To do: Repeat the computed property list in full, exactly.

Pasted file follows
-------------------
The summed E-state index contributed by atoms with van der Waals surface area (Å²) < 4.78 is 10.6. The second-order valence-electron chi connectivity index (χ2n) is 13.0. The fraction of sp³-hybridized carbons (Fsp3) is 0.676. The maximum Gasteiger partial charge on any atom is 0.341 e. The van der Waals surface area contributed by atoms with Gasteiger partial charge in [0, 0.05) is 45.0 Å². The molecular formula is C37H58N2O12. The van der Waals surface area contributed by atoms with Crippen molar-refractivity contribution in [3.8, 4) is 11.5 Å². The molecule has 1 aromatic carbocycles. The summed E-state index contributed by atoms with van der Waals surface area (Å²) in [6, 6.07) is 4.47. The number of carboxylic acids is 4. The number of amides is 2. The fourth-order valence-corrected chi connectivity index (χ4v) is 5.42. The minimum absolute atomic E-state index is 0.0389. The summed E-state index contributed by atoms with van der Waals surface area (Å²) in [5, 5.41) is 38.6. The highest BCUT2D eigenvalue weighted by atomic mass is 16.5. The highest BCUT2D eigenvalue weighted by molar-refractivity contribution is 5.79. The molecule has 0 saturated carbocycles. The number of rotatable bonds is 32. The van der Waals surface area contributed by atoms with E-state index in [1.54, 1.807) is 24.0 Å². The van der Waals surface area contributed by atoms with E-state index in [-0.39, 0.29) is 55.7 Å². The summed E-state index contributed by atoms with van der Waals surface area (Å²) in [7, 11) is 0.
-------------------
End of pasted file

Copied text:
The summed E-state index contributed by atoms with van der Waals surface area (Å²) < 4.78 is 10.6. The second-order valence-electron chi connectivity index (χ2n) is 13.0. The fraction of sp³-hybridized carbons (Fsp3) is 0.676. The maximum Gasteiger partial charge on any atom is 0.341 e. The van der Waals surface area contributed by atoms with Gasteiger partial charge in [0, 0.05) is 45.0 Å². The molecular formula is C37H58N2O12. The van der Waals surface area contributed by atoms with Crippen molar-refractivity contribution in [3.8, 4) is 11.5 Å². The molecule has 1 aromatic carbocycles. The summed E-state index contributed by atoms with van der Waals surface area (Å²) in [6, 6.07) is 4.47. The number of carboxylic acids is 4. The number of amides is 2. The fourth-order valence-corrected chi connectivity index (χ4v) is 5.42. The minimum absolute atomic E-state index is 0.0389. The summed E-state index contributed by atoms with van der Waals surface area (Å²) in [5, 5.41) is 38.6. The highest BCUT2D eigenvalue weighted by atomic mass is 16.5. The highest BCUT2D eigenvalue weighted by molar-refractivity contribution is 5.79. The molecule has 0 saturated carbocycles. The number of rotatable bonds is 32. The van der Waals surface area contributed by atoms with E-state index in [1.54, 1.807) is 24.0 Å². The van der Waals surface area contributed by atoms with E-state index in [-0.39, 0.29) is 55.7 Å². The summed E-state index contributed by atoms with van der Waals surface area (Å²) in [7, 11) is 0.